Morgan says she mostly blames the overbreeding that happens in racing and competition industries for the overpopulation and ensuing neglect. “People are breeding for speculation – thinking this horse is fine, but maybe I breed her and sell for a profit,” Morgan claims. “They’re not interested in investing in the horse itself – not in its training. And if you don’t educate a horse and get it broke, nobody’s going to want them when they’re 12 or 15 years old.”

Many of the stories from Morgan’s victory wall have happy endings, but the sheer number of photos stapled along the aisle indicates the depth of difficulties facing equine rescues likes HPAF. Pointing to the photo of an emaciated 24-year-old chestnut mare, she describes, “Her feet were so bad from malnutrition when we got her that we knew she wouldn’t be able to support a healthy weight. With a horse like that, the best we can do is to feed them up, get them comfortable and at least let them have a happy couple months before putting them down.”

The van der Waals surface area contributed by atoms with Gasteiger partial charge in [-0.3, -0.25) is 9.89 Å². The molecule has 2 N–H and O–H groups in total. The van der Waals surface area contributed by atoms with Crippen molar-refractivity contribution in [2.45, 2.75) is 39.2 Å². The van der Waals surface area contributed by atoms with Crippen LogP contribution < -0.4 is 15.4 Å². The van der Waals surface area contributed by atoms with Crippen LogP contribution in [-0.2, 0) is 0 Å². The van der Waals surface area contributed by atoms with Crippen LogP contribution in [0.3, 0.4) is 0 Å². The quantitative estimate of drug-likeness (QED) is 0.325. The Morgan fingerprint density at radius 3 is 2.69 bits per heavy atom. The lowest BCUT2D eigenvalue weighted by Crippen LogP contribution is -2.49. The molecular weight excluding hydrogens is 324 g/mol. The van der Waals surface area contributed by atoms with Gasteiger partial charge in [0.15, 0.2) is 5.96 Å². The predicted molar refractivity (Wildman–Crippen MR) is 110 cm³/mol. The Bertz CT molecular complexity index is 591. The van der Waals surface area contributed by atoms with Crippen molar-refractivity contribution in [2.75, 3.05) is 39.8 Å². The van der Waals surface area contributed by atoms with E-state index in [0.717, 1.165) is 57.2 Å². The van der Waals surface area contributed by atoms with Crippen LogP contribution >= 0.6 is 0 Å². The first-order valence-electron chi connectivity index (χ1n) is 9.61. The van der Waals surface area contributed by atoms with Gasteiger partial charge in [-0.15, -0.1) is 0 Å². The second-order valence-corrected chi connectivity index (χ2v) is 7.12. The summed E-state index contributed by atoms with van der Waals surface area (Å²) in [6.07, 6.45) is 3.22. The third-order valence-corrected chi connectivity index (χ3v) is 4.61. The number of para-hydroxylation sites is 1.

The struggles of horse rescues like HPAF begin and end with money. “Most people think we get funding from the state, or free feed and hay, and that couldn’t be more false,” Morgan explains. “We’re run totally by donations.

“Our operating costs are $1,000 a day, and right now we have enough money for 30 days.” Morgan laughs with exasperation. “So I pray a lot!”Photo 2

In addition to funding, HPAF is always looking for committed volunteers to keep daily chores going. Unlike their horses who mostly come
from a similar set of dismal circumstances, their volunteers arrive from all walks of life.